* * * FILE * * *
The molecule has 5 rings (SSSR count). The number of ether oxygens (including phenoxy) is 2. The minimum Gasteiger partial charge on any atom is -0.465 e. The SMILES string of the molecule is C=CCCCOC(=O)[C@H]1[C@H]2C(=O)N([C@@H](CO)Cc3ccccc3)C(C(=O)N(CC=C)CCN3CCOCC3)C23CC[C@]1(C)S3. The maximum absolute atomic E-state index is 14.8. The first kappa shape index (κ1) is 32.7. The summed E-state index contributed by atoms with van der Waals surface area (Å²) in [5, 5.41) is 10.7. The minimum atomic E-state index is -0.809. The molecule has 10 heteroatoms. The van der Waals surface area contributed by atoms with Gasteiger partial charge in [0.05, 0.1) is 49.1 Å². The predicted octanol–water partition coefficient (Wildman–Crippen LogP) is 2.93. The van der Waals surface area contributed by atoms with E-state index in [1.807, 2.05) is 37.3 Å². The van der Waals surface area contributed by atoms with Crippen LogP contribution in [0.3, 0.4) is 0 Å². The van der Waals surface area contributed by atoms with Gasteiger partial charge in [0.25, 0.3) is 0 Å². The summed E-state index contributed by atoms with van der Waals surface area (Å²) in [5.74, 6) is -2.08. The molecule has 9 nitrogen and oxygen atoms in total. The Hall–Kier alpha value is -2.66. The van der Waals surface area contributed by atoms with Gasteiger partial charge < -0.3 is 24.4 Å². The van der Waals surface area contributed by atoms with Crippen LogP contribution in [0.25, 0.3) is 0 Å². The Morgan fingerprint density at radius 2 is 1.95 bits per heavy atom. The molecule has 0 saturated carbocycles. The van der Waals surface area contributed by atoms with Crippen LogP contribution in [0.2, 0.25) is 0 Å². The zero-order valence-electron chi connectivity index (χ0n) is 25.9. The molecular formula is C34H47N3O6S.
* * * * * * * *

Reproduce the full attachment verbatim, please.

The molecule has 5 rings (SSSR count). The number of ether oxygens (including phenoxy) is 2. The minimum Gasteiger partial charge on any atom is -0.465 e. The SMILES string of the molecule is C=CCCCOC(=O)[C@H]1[C@H]2C(=O)N([C@@H](CO)Cc3ccccc3)C(C(=O)N(CC=C)CCN3CCOCC3)C23CC[C@]1(C)S3. The maximum absolute atomic E-state index is 14.8. The first kappa shape index (κ1) is 32.7. The summed E-state index contributed by atoms with van der Waals surface area (Å²) in [5, 5.41) is 10.7. The minimum atomic E-state index is -0.809. The molecule has 10 heteroatoms. The van der Waals surface area contributed by atoms with Gasteiger partial charge in [0.05, 0.1) is 49.1 Å². The predicted octanol–water partition coefficient (Wildman–Crippen LogP) is 2.93. The van der Waals surface area contributed by atoms with E-state index in [1.807, 2.05) is 37.3 Å². The van der Waals surface area contributed by atoms with Crippen LogP contribution in [0.3, 0.4) is 0 Å². The van der Waals surface area contributed by atoms with Gasteiger partial charge in [0.25, 0.3) is 0 Å². The summed E-state index contributed by atoms with van der Waals surface area (Å²) in [5.74, 6) is -2.08. The molecule has 9 nitrogen and oxygen atoms in total. The Hall–Kier alpha value is -2.66. The van der Waals surface area contributed by atoms with Gasteiger partial charge < -0.3 is 24.4 Å². The van der Waals surface area contributed by atoms with Crippen LogP contribution in [0.25, 0.3) is 0 Å². The Morgan fingerprint density at radius 2 is 1.95 bits per heavy atom. The molecule has 0 saturated carbocycles. The van der Waals surface area contributed by atoms with Crippen LogP contribution in [0.2, 0.25) is 0 Å². The zero-order valence-electron chi connectivity index (χ0n) is 25.9. The molecular formula is C34H47N3O6S.